Domestic Economy

Shortweighting Proliferates, Damages Consumer Confidence

A random inspection of 365 products showed 41.25% of big brands in the market are shortweighting a wide range of products, including potato chips, dairy products, detergents, gasoline, CNG, automobile, steel and cement
Shortweighting Proliferates, Damages Consumer Confidence
Shortweighting Proliferates, Damages Consumer Confidence

Shortweighting has been on the rise ever since the government overhauled its subsidy program, says the head of Iran’s National Standards Organization.
“Our random inspection of 365 products showed 41.25% of big brands in the market are shortweighting,” Mehdi Eslampanah was also quoted as saying by IRIB News, adding that the practice has damaged consumer confidence.
Giving examples of shortweighting in the market, the official referred to a wide range of products, including potato chips, dairy products, detergents, gasoline, CNG, automobile, steel and cement.
Shortweighting, which is giving less than the weight charged for, is forbidden by Islam and the country’s law.
Noting that Tehran and Alborz account for 40% of Iran’s market supply, Eslampanah said plans are underway to initiate policing measures soon against shortweighting in the two provinces.
“In the first stage, the action will be focused on products targeted by the government’s subsidy overhaul policy,” he added.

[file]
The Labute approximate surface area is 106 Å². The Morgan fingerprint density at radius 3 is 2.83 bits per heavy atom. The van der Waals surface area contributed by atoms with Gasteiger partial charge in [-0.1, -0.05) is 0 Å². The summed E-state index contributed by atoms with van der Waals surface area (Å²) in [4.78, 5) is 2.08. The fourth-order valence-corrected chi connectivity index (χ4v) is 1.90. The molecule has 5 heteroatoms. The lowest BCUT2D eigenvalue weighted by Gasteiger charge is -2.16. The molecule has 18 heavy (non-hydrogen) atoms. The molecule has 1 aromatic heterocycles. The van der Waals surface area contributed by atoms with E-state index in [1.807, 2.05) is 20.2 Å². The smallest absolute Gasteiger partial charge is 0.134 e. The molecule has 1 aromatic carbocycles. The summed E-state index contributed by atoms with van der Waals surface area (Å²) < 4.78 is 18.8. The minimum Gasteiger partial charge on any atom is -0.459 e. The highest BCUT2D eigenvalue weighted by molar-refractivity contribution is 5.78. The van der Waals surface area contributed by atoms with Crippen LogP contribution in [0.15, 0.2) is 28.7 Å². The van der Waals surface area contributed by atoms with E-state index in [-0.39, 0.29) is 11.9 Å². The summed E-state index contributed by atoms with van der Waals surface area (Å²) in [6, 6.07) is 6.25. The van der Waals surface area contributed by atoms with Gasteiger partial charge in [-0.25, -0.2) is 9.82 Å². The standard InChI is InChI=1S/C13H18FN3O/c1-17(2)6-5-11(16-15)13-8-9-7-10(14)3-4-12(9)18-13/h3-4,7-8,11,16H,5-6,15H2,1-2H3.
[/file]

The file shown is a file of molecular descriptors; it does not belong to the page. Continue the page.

The caretaker of the so-called Consumers and Producers Rights Protection Organization said that if this trend is not countered, shortweighting will proliferate even further.
“We get about 60,000 complaints from consumers on a daily basis. Most of them are about shortweighting,” Sadif Beikzadeh was quoted as saying by Far News Agency.
He added that ever since the mandate for producers to print prices on their products, suppliers have not been able to directly increase prices, so they have resorted to indirect measures, such as shortweighting.
Beikzadeh said producers justify shortweighting by saying that they do this because they are not allowed to increase prices, despite recently hiking prices drastically.



Gov’t Overhauls Subsidy Regime

Recent days have seen a drastic rise in the prices of goods and services following the government decision to overhaul the import subsidy system.
The government recently decided to abolish the controversial practice of allocating cheap dollars at the rate of 42,000 rials per dollar, locally known as Preferential Foreign Currency, to import essential goods, including corn, soymeal, unprocessed oil, oilseeds and barley, in addition to wheat, flour and medicine.
Instead, it is depositing cash directly to the account of income deciles 1 to 9.
The market value of the dollar is above 300,000 rials now.
“Until now, we have been paying to producers [read importers] but now the subsidies go to consumers. In fact, the Preferential Foreign Currency has not been ceased, rather the allocation method has changed,” President Ebrahim Raisi said in a televised speech on the eve of the introduction of the move last month.
In his speech, Raisi emphasized that the removal of cheap dollar allocation will not lead to a price rise in wheat, flour and medicine. However, the move has led to a dramatic rise in the prices of essential goods.